Crazy Looks Like Me, Crazy Looks Like You

It’s raining sheets, like unfolded plastic wrap falling from the sky. The clouds overhead are not dismally gray or black, nor are they white and cheerful, they are just the background for the rain, a neutral color of uncertainty.
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My younger sister, Shelly, sat at the kitchen table in the dining room, alone, her head down, her eyes unfocused. She had a tiny silver spoon in her hand and she was stirring her coffee, over and over again. I don’t think she even realized she was still doing it. I said “Good Morning” to her but she never answered.” She wouldn’t speak to any of us.

 

Shelly was wearing her same  blue striped pajama bottoms, the dingy white tee-shirt and a pair of thick, pink socks. She hadn’t brushed her hair, it seemed, for weeks. She wanted to just stay in bed and be alone, the only thing she would say was “I’m not crazy, do you think I’m crazy, because I’m not.” I bit my lip.

I wasn’t trying to be mean, honestly, but I had begged her to see a therapist and our parents forced to talk to someone and she went with them once, kicking and screaming the entire time. She never even went inside.

 

 

I didn’t know what to do, but I did know that this was not helping her. Staying in bed all day, getting up only for coffee or her one meal, a bologna and cheese sandwich on white bread with mayonnaise  that our mom would leave her in the fridge. Shelly told all of us “it was none of our business” but of course it was our business, we loved her and hated seeing her fall apart, a little more each day.

I didn’t know how long I could take looking at the shell that was my little sister, curled up in bed with the light off and no life coming from that room. She slept all the time. Once, I started playing music in my room, music I loved and thought she loved too. I thought she might enjoy it but she screamed and moaned for me to turn it off in such a violent, out of control way, that my parents immediately came and scolded me, they turned my music off. It was upsetting Shelly.

She needed help, she desperately needed help, she was getting worse and my parents and I couldn’t handle her anymore. Now, she was not sleeping at all and roaming our apartment at all hours demanding attention. I had a full-time job as a Customer Service Representative and I was already in trouble for missing too many “sick” days. Our parents were older and not in good physical shape and our little brother, Josh, was just eight, a mere baby himself and, of course, troubled and confused.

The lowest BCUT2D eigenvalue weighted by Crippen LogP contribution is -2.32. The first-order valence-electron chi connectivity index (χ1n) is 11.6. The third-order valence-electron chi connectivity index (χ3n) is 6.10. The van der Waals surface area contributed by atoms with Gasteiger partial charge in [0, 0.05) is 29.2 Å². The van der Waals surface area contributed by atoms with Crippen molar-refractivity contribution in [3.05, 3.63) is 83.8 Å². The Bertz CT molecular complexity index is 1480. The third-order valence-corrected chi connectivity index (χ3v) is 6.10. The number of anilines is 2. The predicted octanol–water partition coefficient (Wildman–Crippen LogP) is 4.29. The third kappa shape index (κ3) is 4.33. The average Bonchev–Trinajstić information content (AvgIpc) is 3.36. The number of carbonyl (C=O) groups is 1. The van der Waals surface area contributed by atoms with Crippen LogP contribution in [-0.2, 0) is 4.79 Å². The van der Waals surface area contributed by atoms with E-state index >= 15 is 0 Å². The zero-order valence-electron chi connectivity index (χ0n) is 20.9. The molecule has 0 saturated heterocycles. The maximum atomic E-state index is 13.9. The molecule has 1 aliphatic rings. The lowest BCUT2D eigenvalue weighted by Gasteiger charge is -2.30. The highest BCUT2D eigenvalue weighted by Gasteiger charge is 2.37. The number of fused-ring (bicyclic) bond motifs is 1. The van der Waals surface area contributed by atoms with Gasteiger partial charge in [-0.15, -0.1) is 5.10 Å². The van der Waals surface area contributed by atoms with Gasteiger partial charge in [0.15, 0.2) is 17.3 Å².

For a week we whispered among ourselves to arrange for an intervention, we knew something had to be done.  Time moved quickly, it was 4 pm on Tuesday and the day had come. I sat in the corner, biting my nails. I wanted my sister to get better but I did not want to be part of the intervention. My parents made me so II also felt like an accomplice and hated that feeling. I hated being in the middle of everyone.

We were all assembled in the living room, Shelly was in her room, sleeping. The people from Edgehill Hospital were waiting right out side the door. They decided that our dad should approach Shelly gently by first calling her name and asking her to come out of her room. She refused.”I’m tired” she murmured.”Maybe later.” After several more attempts and being exasperated, our dad asked her to come out again but I could hear the strain in his voice… Finally, in a fit of rage, he broke the door down, and started yelling at her. He screamed for a couple of minutes, his patience worn and suddenly stopped to find Shelly on the bed, still, not breathing, and cold. He called 911 immediately but we knew she was gone.

She died from an overdose of pills that she had accumulated for many years. We found two empty bottles of alcohol on the floor next to her bed. The note that she scribbled with a purple pen said this: ” I hate my life, it’s all black an” that was the end. She couldn’t even finish the sentence about her young life.

No one could speak after the initial gasp of horror, we each sat in our own corner, after the ambulance came and pronounced her dead. No one  spoke to each another, harboring our own guilt, our own excuse, our own irresponsible part we had in Shelly’s life.

All of us thought we killed her. I know I did, for sure.

 

 

 

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